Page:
THE South Australian Forest Products Association (SAFPA) will join forces with the state government to commit funding for a proposed 27 telecommunication towers across the Limestone Coast.
Announced yesterday prior to the government's Country Cabinet meeting, SAFPA announced its financial and in-kind commitment with final details to be confirmed should federal government funding be approved.
The state government committed $5.5m towards the $27.7m project which is expected to add 2400 square kilometres of new 4G coverage to Telstra's current mobile coverage.
Over the past few months, a number of local governments across the Limestone Coast have also committed five per cent of the funding for the towers in their area.
Should the project receive federal funding, Telstra will contribute 25 per cent of the overall cost while the State Government will commit 20 per cent and local councils five per cent, leaving 50 per cent for the federal government contribution.
Naracoorte Lucindale Council was the only council within the region to reject the funding commitment twice.
Member for MacKillop Nick McBride said mobile and internet connectivity was "one of the most necessary services" for Limestone Coast residents and visitors.
He said it was "vitally important" for everyday living, emergency situations and for conducting business.
"The enormity of this investment by all levels of government and Telstra cannot be understated," Mr McBride said.
"This will be a gamechanger for those who live and work in the region, and who contact me, frustrated with the lack of coverage through some parts of my electorate.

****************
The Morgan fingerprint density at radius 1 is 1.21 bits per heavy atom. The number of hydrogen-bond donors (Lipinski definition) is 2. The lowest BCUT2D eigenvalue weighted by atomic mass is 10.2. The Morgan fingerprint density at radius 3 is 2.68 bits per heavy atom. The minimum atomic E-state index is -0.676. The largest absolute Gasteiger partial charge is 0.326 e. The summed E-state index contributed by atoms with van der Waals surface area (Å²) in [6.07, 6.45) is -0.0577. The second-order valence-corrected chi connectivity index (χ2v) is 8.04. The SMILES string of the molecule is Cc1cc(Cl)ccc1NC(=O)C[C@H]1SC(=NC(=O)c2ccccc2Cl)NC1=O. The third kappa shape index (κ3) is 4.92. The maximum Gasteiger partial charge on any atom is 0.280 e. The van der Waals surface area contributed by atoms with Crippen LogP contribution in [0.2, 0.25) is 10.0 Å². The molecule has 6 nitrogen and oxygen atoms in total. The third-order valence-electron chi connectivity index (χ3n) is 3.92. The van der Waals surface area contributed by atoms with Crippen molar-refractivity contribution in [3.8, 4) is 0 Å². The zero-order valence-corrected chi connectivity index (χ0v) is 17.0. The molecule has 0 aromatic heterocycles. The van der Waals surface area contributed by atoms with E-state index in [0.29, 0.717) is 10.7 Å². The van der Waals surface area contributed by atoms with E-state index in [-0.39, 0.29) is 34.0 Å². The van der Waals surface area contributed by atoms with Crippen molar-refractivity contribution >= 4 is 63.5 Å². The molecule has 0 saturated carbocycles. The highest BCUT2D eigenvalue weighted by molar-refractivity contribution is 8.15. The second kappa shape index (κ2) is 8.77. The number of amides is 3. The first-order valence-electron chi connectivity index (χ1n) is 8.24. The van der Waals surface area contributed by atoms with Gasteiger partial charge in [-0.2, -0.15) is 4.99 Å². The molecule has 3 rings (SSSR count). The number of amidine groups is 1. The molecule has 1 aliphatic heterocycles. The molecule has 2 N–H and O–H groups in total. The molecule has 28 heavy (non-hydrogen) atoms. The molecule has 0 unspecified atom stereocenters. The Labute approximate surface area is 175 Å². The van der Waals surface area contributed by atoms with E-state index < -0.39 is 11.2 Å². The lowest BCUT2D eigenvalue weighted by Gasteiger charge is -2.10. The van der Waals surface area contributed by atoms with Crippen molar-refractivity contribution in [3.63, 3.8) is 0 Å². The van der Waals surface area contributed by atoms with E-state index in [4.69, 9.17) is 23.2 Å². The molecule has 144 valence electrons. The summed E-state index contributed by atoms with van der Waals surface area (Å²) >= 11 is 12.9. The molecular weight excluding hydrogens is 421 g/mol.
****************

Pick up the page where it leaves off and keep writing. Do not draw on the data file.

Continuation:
"I am so pleased to be part of this collaborative approach and to have helped deliver funding for what is essential infrastructure which will benefit so many in my electorate."
He said it was a "critical project" for the Limestone Coast community and would "increase safety, tourism and the ability to use modern technology" in the farming industries.
SAFPA chairperson Tammy Auld said with the co-investment mobile blackspots would soon be a "thing of the past" with the association excited for the future.
"Better connectivity improves regional equity, drives productivity and increases the resilience of communication services and public safety," Ms Auld said.
"This investment is bridging the gap between metropolitan and regional South Australia, and it will drive economic growth, social equity and ensure everyone in our regions has access to information and digital opportunities.
"For forestry, connectivity and quick access to data will not just improve the productivity levels of forest and timber industries but will drive the next generation of technological advancement, whether that be autonomous vehicles, better mapping our estate, improved fire detection, increased domestic manufacturing or most importantly safer outcomes for our thousands of employees who work in the forests."
She said in regards to the community, connectivity would bring confidence to the region's residents, workers and tourists due to vastly improving their way of life.